Who knows what newly-invented micro-genre will be exploited amongst the Soundcloud EDM hordes next. I gave up when commercial rap became EDM trap. But house music produced by Africans has been consistently developing over the past several years, with more and more producers joining the ranks of their American and European peers. With the UK turning back to four-on-the floor dance tunes in 2013 (and as the UK goes, the US follows), house music will be the surest way for an African artist to really make a solid impact across the globe. Here's hoping this happens in 2014.

Daniel Wender, co-creator and resident DJ at New York's RINSED parties

With attention spans at an all time low, multi-stimulus DIY parties are just more appealing than the Big Name DJ nights at heavily-regulated nightclubs. 

Good DIY parties are like blank canvases. People can create one-night only environments that will never happen again. While a club has intelligent lighting and maybe a hoola-hooping girl, I've been to (and helped create) parties with humans in life-size fishtanks watching TV or licking each other for six hours, and entire rooms made out of bubble wrap where people can get busy, take a nap, or whack themselves against the walls.

A really great party isn't a planetarium where people just stare at the stage. It's all about getting them to interact with each other. I think the doors are opening for real creatives to take nightlife back from the suits and the social-media celebrity laptop DJs they've spent too much money on.

In New York, Q-Tip's night at Output, Jacques Greene's Vase parties, Night People, and Tiki Disco are all playing dance music spanning many decades and genres. In the UK, the Numbers party is taking some of the most cutting-edge new music and combining it with classics.

I've always liked the idea of packaging underground music for ordinary people. People who don't know specific songs or producers tend to get looser when things they know are sprinkled in. I have nothing against one-genre parties, I just think they appeal more to people who are educated in that genre more then the passerby. The best parties of 2014 will have a mix of every kind of person—the people who just got off work and just want to dance and blow off steam, as well as the true music heads.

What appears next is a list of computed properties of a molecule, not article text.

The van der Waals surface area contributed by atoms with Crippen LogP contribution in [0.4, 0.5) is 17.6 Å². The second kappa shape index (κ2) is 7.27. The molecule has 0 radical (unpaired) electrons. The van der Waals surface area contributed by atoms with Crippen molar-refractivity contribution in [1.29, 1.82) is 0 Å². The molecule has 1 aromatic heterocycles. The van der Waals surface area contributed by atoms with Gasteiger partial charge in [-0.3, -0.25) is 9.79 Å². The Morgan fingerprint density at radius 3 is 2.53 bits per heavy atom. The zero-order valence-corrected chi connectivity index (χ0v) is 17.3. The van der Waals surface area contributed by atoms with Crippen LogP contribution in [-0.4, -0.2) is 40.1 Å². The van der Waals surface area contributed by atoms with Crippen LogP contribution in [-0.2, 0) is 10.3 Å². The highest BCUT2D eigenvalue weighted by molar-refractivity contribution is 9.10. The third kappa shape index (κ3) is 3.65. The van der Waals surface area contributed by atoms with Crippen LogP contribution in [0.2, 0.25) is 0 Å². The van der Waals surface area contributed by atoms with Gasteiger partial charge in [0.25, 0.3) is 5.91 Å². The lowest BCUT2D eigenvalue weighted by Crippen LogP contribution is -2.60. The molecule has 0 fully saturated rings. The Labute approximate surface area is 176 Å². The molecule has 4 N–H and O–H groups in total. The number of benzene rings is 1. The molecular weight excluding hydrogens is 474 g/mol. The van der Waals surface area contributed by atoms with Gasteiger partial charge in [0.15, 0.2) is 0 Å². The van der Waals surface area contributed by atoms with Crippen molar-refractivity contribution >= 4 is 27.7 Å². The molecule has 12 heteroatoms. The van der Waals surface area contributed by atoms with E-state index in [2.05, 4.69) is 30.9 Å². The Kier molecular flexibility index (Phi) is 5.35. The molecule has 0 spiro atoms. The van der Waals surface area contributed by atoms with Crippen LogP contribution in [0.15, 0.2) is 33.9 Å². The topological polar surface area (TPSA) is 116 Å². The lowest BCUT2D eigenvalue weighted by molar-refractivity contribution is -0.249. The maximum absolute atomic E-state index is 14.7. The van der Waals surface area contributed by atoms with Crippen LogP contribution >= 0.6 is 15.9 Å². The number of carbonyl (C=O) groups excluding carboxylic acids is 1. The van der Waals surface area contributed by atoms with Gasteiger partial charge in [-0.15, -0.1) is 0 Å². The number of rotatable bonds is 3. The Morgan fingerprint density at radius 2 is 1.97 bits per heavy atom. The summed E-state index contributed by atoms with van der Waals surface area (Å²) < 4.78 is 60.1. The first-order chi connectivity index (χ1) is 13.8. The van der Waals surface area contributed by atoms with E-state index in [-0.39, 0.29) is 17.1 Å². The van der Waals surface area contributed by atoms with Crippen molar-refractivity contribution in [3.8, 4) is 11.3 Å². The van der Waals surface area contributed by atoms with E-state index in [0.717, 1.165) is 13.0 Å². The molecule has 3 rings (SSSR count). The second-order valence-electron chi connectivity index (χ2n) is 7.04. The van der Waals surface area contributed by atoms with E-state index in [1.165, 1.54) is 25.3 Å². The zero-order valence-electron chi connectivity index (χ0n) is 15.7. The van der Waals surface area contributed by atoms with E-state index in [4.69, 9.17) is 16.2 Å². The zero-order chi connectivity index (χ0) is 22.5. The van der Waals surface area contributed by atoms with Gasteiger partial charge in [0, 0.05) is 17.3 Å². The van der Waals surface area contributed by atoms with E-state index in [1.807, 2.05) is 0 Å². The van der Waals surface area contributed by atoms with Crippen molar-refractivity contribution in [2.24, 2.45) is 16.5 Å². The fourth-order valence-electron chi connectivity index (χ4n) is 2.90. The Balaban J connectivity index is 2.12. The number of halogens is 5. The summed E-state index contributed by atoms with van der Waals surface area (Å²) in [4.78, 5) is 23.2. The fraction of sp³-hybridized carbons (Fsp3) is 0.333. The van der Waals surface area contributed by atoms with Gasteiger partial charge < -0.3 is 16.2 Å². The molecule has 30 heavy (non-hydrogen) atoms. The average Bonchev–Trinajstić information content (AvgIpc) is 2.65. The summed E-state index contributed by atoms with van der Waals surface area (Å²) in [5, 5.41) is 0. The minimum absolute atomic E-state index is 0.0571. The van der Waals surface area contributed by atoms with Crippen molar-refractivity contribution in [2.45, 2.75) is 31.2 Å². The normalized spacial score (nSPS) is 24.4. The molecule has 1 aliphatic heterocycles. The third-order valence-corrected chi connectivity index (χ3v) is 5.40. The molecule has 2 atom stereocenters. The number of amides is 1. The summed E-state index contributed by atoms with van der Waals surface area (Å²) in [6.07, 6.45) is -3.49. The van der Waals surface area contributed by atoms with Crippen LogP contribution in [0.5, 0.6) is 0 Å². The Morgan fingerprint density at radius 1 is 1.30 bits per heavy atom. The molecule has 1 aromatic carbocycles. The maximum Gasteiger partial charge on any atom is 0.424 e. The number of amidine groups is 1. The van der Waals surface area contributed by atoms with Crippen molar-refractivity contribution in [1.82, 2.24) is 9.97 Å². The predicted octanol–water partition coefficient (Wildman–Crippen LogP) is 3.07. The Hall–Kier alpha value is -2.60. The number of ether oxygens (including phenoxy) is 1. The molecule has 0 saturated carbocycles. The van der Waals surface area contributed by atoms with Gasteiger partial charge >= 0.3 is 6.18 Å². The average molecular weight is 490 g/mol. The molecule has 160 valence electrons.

Jen Lyon, co-owner of MeanRed, Promotional and Programming Director at Output, and Director of Downtown Events

The popularity of artists like George Fitzgerald,  MK, Dusky, Huxley, and Chris Malinchak this year suggests that dance fans are losing their desire to obliterate themselves in techno rooms filled with unforgiving beats. In 2014, fans will have lots of #feelings again and delight in 'soulful' sounds as vocal reworks become more prevalent.


Malaise from years of appearing joyful on the dance floor has created a growing group of the socially-removed, monochromatically dressed, minimally dancing heads who are craving nightlife but really don't want to have to do much about it. Soundscape artists like Onehotrix Point Never, Burial, and Forest Swords are perfect fodder for discussion between everyone from the 40-something industry nerds to the 20-something college enthusiast.

We'll see more cryogenics, more lasers, more inflatables, and more installations as artists try not to get bored with constant festival shows and club plays. In the mainstream world, Production Club's sensational work for Skrillex and Zedd, Amon Tobin ISAM Live 2.0, and subFocus' The Tunnel are all noteworthy, while the seriously immersive environments of CityFox, Robot Heart, Ben Klock and the legendary Plastikman are leading the way in the underground.